This Site is in Donegal. This stone sculpture is one of two which flank a high cross (DG011-035009-), a National Monument in state ownership (no. 271).
The high cross, and the two stone sculptures were moved to this location to protect them from erosion. The original location of these monuments, indicated as 'Cross' on the 1836 and 1903 OS 6-inch maps, is recorded under the numbers: DG011-035005-; DG011-035007-; DG011-035008-.
Two prostrate stones lie within 50m of a pair of standing stones (KE043-213----) and within 20m of a tall standing stone (KE043-215----), on gently sloping pastureland on the N side of Dingle Harbour. The W stone measures 3.25m x 1.4m x .5m thick and bears no markings. The 2nd stone measures 4.2m x 1.25m x .6m thick. On its sloping E face the decoration, with the exception of a single cup-and-circle, is confined to the broad N end.
This monument is not on the Dingle Peninsula, but is not far from the famous Staigue Fort, on the Iveragh Peninsula.
You can find more information about the site on this page of the Staige Fort House web site, with thanks to Aoibheann Lambe for the content: (staiguefort.com/archaeology/rock-art/)
This large boulder has been cleared from its earthfast position as recorded by Finlay (1973, 12-3), and lay for a time, decorated face downwards, beside the field fence to W. It has now been righted and the markings have suffered somewhat from the moves.
This large boulder, 1.78m x 1m x .25m thick, has been decorated at either side of its smooth upper surface with a cup-and-3 circles.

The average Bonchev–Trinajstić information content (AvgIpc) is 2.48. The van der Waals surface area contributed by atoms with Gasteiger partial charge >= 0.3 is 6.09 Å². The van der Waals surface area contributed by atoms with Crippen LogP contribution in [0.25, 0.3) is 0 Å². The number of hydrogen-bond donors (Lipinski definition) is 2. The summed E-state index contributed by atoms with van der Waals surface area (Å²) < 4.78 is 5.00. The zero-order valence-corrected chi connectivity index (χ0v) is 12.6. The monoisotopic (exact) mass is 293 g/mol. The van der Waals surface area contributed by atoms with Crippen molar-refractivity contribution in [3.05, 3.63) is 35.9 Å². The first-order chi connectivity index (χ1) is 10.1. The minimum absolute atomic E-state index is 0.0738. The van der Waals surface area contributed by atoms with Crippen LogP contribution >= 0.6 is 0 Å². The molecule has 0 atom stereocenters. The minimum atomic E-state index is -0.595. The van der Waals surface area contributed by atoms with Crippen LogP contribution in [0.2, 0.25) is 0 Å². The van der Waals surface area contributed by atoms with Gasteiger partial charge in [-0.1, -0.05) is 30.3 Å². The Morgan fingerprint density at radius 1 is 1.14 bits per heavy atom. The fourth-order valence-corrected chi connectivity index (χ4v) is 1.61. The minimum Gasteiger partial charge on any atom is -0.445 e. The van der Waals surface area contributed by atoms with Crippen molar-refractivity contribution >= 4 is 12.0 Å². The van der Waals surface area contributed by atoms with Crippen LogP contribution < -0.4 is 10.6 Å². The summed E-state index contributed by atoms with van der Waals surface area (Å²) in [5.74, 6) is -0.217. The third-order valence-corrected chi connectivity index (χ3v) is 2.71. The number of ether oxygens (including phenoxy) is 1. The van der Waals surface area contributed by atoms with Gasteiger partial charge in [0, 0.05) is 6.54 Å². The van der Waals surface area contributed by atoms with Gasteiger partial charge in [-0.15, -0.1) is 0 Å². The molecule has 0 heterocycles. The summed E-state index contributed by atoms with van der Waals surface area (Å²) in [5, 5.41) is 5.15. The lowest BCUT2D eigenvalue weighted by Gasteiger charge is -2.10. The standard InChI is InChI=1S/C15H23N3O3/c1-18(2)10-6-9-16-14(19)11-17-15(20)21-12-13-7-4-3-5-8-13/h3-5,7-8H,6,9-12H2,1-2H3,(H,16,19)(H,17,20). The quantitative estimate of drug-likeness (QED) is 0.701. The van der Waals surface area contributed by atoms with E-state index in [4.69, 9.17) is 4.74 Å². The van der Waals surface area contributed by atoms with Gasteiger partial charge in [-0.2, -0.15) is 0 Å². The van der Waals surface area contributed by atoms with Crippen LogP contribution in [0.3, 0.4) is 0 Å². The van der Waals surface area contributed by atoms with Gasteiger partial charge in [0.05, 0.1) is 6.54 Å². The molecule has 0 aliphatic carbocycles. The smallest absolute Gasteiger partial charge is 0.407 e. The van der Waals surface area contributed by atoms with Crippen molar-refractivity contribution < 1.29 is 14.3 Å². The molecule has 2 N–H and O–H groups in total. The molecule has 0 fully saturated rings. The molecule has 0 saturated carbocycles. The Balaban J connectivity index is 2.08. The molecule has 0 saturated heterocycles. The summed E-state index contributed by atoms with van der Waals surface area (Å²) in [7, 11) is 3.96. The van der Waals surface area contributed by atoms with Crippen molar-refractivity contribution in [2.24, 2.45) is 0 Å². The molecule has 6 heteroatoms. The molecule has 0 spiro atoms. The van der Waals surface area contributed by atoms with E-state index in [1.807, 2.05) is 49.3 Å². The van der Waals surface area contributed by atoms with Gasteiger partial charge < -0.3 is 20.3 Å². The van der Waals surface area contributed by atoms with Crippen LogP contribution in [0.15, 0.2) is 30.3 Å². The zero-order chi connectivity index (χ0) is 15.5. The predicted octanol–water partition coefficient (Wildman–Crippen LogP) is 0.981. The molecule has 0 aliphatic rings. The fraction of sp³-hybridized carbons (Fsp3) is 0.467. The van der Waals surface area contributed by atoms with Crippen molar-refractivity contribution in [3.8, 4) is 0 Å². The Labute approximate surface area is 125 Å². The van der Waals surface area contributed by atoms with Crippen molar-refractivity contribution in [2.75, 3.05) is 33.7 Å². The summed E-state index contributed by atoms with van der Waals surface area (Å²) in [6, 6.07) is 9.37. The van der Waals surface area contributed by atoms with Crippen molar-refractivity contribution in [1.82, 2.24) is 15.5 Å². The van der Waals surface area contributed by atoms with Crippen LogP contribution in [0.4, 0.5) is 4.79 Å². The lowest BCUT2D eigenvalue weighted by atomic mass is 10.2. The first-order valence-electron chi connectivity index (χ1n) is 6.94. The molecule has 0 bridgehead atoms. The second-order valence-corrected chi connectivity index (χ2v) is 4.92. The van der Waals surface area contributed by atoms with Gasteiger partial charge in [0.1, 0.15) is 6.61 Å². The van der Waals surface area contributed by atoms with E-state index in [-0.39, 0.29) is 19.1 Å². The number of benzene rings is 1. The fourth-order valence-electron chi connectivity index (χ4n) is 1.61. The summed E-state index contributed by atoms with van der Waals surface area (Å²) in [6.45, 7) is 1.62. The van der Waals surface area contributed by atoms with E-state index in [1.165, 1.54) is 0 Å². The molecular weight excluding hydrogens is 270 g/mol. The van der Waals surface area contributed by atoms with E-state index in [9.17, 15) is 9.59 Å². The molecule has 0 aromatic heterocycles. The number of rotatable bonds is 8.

Beside the E design is a small cup-and-circle with a possible outer circle. The long, linear groove extending NW from the E cup-and-3 circles also appears to be artificial.
The stone straddles the low remains of a disused field wall and, if in its original position, suggests an Early Bronze Age or earlier date for the field system. However, it may well have been removed from elsewhere for reuse in the wall.
Townland: KNOCKGLASS MORE
Scheduled for inclusion in the next revision of the RMP: Yes
This irregularly-shaped boulder formerly lay on the strand at the base of the low cliffs that border the S side of Tralee Bay (see KE037-084----).
It is very likely that the stone may have fallen to this position from the land above due to erosion of this area by the sea.
In August 1982, during land development work, 2 boulders, both with cup-and-circle motifs, were discovered under about .2m of soil in a fairly level field on the E side of the valley that extends NE from Dingle Town. Both have now been placed against the S field boundary.